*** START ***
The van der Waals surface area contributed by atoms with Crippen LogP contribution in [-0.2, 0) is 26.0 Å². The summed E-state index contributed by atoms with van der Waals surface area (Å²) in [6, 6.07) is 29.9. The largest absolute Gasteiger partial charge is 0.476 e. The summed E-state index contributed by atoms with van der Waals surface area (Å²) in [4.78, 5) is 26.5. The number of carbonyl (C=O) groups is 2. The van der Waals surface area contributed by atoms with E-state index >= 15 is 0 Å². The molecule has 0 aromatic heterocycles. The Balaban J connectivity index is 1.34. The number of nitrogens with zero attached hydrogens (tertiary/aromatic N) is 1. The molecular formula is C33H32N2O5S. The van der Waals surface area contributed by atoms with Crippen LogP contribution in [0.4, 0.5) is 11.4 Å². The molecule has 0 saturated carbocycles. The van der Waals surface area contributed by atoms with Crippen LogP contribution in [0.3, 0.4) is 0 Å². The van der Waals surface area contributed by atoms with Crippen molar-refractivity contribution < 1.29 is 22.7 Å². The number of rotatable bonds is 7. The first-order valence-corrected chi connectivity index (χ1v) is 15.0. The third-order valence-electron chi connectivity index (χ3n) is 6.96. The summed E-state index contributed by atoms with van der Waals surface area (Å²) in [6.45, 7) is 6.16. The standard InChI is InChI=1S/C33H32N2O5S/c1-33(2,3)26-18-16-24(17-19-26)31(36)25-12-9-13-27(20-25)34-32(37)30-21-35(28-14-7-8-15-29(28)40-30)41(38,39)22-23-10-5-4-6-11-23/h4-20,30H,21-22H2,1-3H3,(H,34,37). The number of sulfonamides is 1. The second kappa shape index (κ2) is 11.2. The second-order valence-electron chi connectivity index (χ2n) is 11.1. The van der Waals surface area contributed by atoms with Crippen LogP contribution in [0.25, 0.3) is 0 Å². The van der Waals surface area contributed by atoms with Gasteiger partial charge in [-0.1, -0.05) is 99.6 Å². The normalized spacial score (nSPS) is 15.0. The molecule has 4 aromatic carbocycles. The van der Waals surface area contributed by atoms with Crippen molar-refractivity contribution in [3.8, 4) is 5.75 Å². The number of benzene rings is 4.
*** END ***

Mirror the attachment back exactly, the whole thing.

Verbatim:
The van der Waals surface area contributed by atoms with Crippen LogP contribution in [-0.2, 0) is 26.0 Å². The summed E-state index contributed by atoms with van der Waals surface area (Å²) in [6, 6.07) is 29.9. The largest absolute Gasteiger partial charge is 0.476 e. The summed E-state index contributed by atoms with van der Waals surface area (Å²) in [4.78, 5) is 26.5. The number of carbonyl (C=O) groups is 2. The van der Waals surface area contributed by atoms with E-state index >= 15 is 0 Å². The molecule has 0 aromatic heterocycles. The Balaban J connectivity index is 1.34. The number of nitrogens with zero attached hydrogens (tertiary/aromatic N) is 1. The molecular formula is C33H32N2O5S. The van der Waals surface area contributed by atoms with Crippen LogP contribution in [0.4, 0.5) is 11.4 Å². The molecule has 0 saturated carbocycles. The van der Waals surface area contributed by atoms with Crippen LogP contribution in [0.3, 0.4) is 0 Å². The van der Waals surface area contributed by atoms with Crippen molar-refractivity contribution < 1.29 is 22.7 Å². The number of rotatable bonds is 7. The first-order valence-corrected chi connectivity index (χ1v) is 15.0. The third-order valence-electron chi connectivity index (χ3n) is 6.96. The summed E-state index contributed by atoms with van der Waals surface area (Å²) in [6.45, 7) is 6.16. The standard InChI is InChI=1S/C33H32N2O5S/c1-33(2,3)26-18-16-24(17-19-26)31(36)25-12-9-13-27(20-25)34-32(37)30-21-35(28-14-7-8-15-29(28)40-30)41(38,39)22-23-10-5-4-6-11-23/h4-20,30H,21-22H2,1-3H3,(H,34,37). The number of sulfonamides is 1. The second kappa shape index (κ2) is 11.2. The second-order valence-electron chi connectivity index (χ2n) is 11.1. The van der Waals surface area contributed by atoms with Crippen LogP contribution in [0.25, 0.3) is 0 Å². The van der Waals surface area contributed by atoms with Gasteiger partial charge in [-0.1, -0.05) is 99.6 Å². The normalized spacial score (nSPS) is 15.0. The molecule has 4 aromatic carbocycles. The van der Waals surface area contributed by atoms with Crippen molar-refractivity contribution in [3.8, 4) is 5.75 Å². The number of benzene rings is 4.